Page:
Kekekabic and Centennial Trails - Hike 2.4 miles from the Gunflint Trail trailhead to the Boundary Waters Canoe Area Wilderness (signed) boundary on the Kekekabic Trail northwest of Grand Marais. Enjoy great views of brilliant fall colors, spot wildlife along pristine lakes, and learn about the area's mining history on this rugged trail. On your way out, hike the Centennial Trail 1.9 miles from its intersection with the Kekekabic Trail to the trailhead (total loop distance is 5.6 miles).

Map: http://arcg.is/2xa9HBN

and/or https://www.fs.usda.gov/Internet/FSE_DOCUMENTS/stelprdb5187792.pdf

Permits: a free, self-issue permit is required if you enter the BWCAW and can be obtained at the trailhead.

Moss Lake, South Lake, Border Route, and Caribou Rock Trails - Hike a 13.2-mile loop from the Hungry Jack Rd.trailhead into the Boundary Waters Canoe Area Wilderness on the Moss Lake, South Lake, Border Route, and Caribou Rock Trails northwest of Grand Marais. Enjoy great views of brilliant fall colors, spot wildlife along pristine lakes, and learn about the area's mining history on this very rugged trail.

Map:http://www.borderroutetrail.org/maps.html and/or http://www.borderroutetrail.org/maps/MossLakeMap.pdf

Permits: a BWCAW permit is required and can be obtained at the Forest Service office in Grand Marais or online.

Superior Hiking Trail, Duluth - Hike 4.3 miles from the 123rd Ave. W. trailhead to the Magney-Snively Park trailhead on the Superior Hiking Trail in Duluth. Enjoy great views of Duluth and the St. Louis River from both Ely's Peak and Bardon's Peak and also soak in the old-growth forest in Magney- Snively Park. 

Map: http://arcg.is/2wlI8bc.  Learn more atwww.shta.org

Superior Hiking Trail, Tofte - Hike out and back on the Superior Hiking Trail to both Leveaux and Oberg Mountain loops from the Oberg Mountain trailhead off Onion River Rd. northeast of Tofte. Get to the parking area early but head southwest to Leveaux first (3.5 mi.) to beat the crowds and then hike to Oberg in the afternoon (2.2 mi.) after the crowds depart. Both feature fantastic overlooks of Lake Superior, distant peaks on the Sawtooth Range, and inland lakes.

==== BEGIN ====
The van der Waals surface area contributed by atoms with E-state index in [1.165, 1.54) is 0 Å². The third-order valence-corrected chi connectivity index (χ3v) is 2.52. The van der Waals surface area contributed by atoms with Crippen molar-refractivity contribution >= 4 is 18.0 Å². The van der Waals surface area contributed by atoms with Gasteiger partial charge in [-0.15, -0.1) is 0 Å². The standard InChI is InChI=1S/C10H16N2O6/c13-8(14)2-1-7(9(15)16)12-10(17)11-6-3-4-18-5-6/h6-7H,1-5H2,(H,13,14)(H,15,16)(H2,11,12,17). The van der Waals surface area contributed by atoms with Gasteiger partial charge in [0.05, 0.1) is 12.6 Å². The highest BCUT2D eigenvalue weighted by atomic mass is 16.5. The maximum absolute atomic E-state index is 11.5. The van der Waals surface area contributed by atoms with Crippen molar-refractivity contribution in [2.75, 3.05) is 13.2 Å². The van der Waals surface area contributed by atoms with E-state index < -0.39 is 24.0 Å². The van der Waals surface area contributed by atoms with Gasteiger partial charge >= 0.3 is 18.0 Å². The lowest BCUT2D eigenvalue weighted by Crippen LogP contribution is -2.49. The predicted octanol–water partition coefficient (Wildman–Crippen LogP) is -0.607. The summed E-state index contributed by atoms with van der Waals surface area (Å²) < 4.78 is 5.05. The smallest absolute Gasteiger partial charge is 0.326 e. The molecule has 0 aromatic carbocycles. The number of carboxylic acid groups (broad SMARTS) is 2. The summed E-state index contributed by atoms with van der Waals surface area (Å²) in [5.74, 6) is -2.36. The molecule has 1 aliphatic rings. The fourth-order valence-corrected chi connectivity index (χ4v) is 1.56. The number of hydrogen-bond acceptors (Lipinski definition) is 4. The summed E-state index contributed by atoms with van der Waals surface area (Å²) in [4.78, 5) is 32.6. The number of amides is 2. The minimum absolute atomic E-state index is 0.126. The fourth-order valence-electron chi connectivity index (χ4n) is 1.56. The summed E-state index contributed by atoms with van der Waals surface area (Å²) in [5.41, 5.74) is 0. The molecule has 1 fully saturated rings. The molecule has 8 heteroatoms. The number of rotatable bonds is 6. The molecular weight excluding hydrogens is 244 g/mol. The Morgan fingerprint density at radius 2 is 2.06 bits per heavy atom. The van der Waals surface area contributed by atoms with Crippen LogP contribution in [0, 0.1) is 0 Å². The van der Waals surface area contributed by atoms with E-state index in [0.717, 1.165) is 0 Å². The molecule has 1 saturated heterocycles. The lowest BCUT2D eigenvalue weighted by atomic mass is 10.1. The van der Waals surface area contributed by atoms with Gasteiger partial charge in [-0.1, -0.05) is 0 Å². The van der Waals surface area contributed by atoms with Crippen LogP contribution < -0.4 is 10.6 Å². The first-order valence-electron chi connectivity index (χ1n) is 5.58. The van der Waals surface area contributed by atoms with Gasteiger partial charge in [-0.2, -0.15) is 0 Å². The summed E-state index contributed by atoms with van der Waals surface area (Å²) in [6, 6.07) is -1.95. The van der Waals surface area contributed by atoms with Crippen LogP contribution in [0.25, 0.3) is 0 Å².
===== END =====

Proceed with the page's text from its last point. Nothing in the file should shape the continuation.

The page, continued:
Map: http://arcg.is/2wlI8bc  Learn more at www.shta.org. 

Superior Hiking Trail, Hovland- Hike out and back 2.4 miles on the Superior Hiking Trail to the "Hellacious Overlook" from the Jackson Lake Rd. trailhead north of Hovland. This section features a fantastic overlook of Lake Superior including Isle Royale. If you want to hike more, head north from the trailhead past the highest point on the entire SHT on Rosebush Ridge (1,829') to the Andy Creek Rd. trailhead (5.4 miles). Be warned, however, there aren't any grand views along this section but you stand a pretty decent chance of seeing a moose.

 Map: http://arcg.is/2wnCFRj  Learn more at www.shta.org


ABLE TO VOLUNTEER AND HELP?

The NCT and its component trails are all maintained by volunteers and the NCTA is always in need of more volunteers willing to help out. No experience is required and there are tasks for people of all ages and abilities. If you would be interested in volunteering, please contact us(seehttps://northcountrytrail.org/contact-us/ ). 

If you cannot volunteer, please consider donating to support our work(https://northcountrytrail.org/donate).